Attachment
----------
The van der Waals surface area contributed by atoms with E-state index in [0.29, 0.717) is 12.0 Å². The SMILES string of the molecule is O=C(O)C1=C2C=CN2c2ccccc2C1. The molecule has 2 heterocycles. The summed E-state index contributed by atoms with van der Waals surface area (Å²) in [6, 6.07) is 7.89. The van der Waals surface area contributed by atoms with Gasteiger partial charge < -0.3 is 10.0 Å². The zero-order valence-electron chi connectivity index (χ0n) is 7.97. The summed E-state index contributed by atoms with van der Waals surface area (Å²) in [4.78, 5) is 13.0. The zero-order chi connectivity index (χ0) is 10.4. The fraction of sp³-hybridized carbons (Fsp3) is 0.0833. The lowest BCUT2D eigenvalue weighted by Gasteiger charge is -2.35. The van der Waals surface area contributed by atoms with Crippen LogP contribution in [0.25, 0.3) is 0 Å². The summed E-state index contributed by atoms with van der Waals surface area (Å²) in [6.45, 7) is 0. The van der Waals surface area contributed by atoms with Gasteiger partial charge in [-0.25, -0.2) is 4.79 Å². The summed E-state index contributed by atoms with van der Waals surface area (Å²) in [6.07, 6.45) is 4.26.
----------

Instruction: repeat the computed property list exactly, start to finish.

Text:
The van der Waals surface area contributed by atoms with E-state index in [0.29, 0.717) is 12.0 Å². The SMILES string of the molecule is O=C(O)C1=C2C=CN2c2ccccc2C1. The molecule has 2 heterocycles. The summed E-state index contributed by atoms with van der Waals surface area (Å²) in [6, 6.07) is 7.89. The van der Waals surface area contributed by atoms with Gasteiger partial charge < -0.3 is 10.0 Å². The zero-order valence-electron chi connectivity index (χ0n) is 7.97. The summed E-state index contributed by atoms with van der Waals surface area (Å²) in [4.78, 5) is 13.0. The zero-order chi connectivity index (χ0) is 10.4. The fraction of sp³-hybridized carbons (Fsp3) is 0.0833. The lowest BCUT2D eigenvalue weighted by Gasteiger charge is -2.35. The van der Waals surface area contributed by atoms with Crippen LogP contribution in [0.25, 0.3) is 0 Å². The summed E-state index contributed by atoms with van der Waals surface area (Å²) in [6.45, 7) is 0. The van der Waals surface area contributed by atoms with Gasteiger partial charge in [-0.25, -0.2) is 4.79 Å². The summed E-state index contributed by atoms with van der Waals surface area (Å²) in [6.07, 6.45) is 4.26.